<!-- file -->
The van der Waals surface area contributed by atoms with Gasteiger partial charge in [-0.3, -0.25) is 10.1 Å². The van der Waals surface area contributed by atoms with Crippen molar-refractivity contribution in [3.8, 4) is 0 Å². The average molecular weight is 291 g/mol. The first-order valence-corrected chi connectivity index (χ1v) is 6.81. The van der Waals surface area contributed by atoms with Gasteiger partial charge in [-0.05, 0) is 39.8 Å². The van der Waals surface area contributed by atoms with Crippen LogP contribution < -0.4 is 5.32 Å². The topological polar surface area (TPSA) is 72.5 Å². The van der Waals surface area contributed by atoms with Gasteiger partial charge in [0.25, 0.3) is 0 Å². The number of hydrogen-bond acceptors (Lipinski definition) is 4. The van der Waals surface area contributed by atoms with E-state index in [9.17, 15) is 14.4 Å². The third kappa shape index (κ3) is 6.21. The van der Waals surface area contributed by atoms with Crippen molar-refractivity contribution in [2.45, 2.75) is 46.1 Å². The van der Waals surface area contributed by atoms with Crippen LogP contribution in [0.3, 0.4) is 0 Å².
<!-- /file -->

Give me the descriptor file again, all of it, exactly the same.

The van der Waals surface area contributed by atoms with Gasteiger partial charge in [-0.3, -0.25) is 10.1 Å². The van der Waals surface area contributed by atoms with Crippen molar-refractivity contribution in [3.8, 4) is 0 Å². The average molecular weight is 291 g/mol. The first-order valence-corrected chi connectivity index (χ1v) is 6.81. The van der Waals surface area contributed by atoms with Gasteiger partial charge in [-0.05, 0) is 39.8 Å². The van der Waals surface area contributed by atoms with Crippen LogP contribution < -0.4 is 5.32 Å². The topological polar surface area (TPSA) is 72.5 Å². The van der Waals surface area contributed by atoms with Gasteiger partial charge in [0.25, 0.3) is 0 Å². The number of hydrogen-bond acceptors (Lipinski definition) is 4. The van der Waals surface area contributed by atoms with E-state index in [9.17, 15) is 14.4 Å². The third kappa shape index (κ3) is 6.21. The van der Waals surface area contributed by atoms with Crippen molar-refractivity contribution in [2.45, 2.75) is 46.1 Å². The van der Waals surface area contributed by atoms with Crippen LogP contribution in [0.3, 0.4) is 0 Å².